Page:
For a sandwich that seems so basic, individual preferences seems to be a major factor in what defines a "real" Maine lobster roll. Most agree on the basics: a New England split-top bun, griddled in butter until golden brown, then stuffed to overflowing with succulent, sweet, freshly-caught Maine lobster. After that, things get a little trickier.
Should the meat be served hot? (No.) Should the lobster be naked, or should there be mayonnaise, and if so, how much? Should it be mixed with the lobster claw, knuckle, and tail meat, spread on the inside of the bun, or blobbed on top? Should the lobster be mixed with anything else, like celery? (Also no.) Should there be spices or other flavorings? Should lettuce come into play, and if so, how much?
Ask ten different seafood-loving locals in Portland, Maine, where to get the best lobster roll nearby, and you'll get ten different answers.
Some base their recommendations entirely on how much lobster a particular restaurant is cramming into their version of a lobster roll, but that never struck me as the most important criteria. After all, if "quantity of meat" is my chief concern, I'll just eat a whole steamed lobster.
I think the difference between "good" and "great" lobster rolls is trickier to pin down. The best lobster rolls aren't just expensive, bready troughs full of lobster meat, made to shovel into the mouths of tourists. No. The best lobster rolls are a careful balance of texture and temperature.
Something magical happens when a warm, soft on the inside, crispy on the outside, golden-griddled, fluffy bun contrasts with the cool sweetness of the lobster, with just a touch of lettuce for crunch. It's the interplay between those elements that make an outstanding lobster roll, not just the amount of lobster meat served in the sandwich.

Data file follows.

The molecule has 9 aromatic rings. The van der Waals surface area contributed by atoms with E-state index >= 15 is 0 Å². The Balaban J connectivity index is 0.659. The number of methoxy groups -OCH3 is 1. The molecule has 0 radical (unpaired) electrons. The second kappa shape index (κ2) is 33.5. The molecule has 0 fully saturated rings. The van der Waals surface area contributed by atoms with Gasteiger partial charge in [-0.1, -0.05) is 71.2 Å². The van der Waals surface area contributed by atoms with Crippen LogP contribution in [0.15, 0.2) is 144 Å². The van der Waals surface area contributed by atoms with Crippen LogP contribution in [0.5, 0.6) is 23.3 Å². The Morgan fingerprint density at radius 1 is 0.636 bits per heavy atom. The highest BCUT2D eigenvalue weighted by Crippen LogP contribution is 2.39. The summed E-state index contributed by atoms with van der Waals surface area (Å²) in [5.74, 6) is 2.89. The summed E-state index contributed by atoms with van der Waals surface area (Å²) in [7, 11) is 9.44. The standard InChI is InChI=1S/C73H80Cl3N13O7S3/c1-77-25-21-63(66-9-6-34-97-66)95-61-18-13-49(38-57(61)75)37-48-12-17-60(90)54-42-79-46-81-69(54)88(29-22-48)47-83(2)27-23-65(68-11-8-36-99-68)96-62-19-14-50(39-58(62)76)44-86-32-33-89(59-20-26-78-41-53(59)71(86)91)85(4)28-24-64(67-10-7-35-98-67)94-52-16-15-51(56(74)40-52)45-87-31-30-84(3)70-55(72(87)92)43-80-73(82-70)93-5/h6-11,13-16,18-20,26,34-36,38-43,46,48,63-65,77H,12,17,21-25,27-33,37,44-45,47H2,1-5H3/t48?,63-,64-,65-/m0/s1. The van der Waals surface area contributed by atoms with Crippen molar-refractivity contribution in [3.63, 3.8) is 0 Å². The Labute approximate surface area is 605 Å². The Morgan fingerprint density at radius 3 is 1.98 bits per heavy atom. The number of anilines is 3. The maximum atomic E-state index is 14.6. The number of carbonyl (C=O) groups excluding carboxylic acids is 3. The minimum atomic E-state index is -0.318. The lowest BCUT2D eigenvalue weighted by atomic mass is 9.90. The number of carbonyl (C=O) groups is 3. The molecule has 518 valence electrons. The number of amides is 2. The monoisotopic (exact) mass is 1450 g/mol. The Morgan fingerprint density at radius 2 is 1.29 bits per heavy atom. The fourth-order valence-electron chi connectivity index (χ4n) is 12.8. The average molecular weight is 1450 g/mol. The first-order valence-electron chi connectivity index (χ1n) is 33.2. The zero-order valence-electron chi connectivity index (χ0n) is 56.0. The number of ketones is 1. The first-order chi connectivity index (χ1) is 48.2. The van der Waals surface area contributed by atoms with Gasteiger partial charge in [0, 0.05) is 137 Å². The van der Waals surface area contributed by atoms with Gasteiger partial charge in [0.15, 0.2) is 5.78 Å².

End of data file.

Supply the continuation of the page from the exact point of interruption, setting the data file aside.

Environment can be a big factor, too, depending on your personality. Ask yourself: When in Portland, Maine, do you derive more pleasure from looking at a scenic lighthouse while you eat your lobster roll? If so, you'll pay a premium at some of Portland's tourist spots, some of which also serve excellent lobster rolls. They are expensive, but there's something about feeling the spray of the ocean on your face, watching the lobster boats go by, as you perch on a giant slab of granite, that satisfies every mental image you have of summers in Maine.
Don't care as much about scenery? Venture off the beaten path in Portland, and even a little outside the city, to find amazing lobster rolls being served out of the backs of convenience stores and from converted auto shops, where the ocean is nowhere in sight.
No matter where you land on the "best" lobster roll debate, Portland (and the small towns surrounding it) have options made just for you. We'll help you find the best.
10 Lobster Rolls We Love
Portland Lobster Company »
The Lobster Shack at Two Lights »
Becky's Diner »
Fisherman's Grill »
Susan's Fish n Chips »
Old Port Tavern »
Town Landing Market »
Bite Into Maine »
J's Oyster »
Scarborough Lobster »
About the author: After spending thirteen years bouncing between Brooklyn, New Haven, and a tiny fishing village on the Southern tip of Mexico, Malcolm has returned to his roots, settling in Midcoast Maine with his wife and daughter. Together, they comment on cooking, eating, and food culture in Maine on their website, From Away.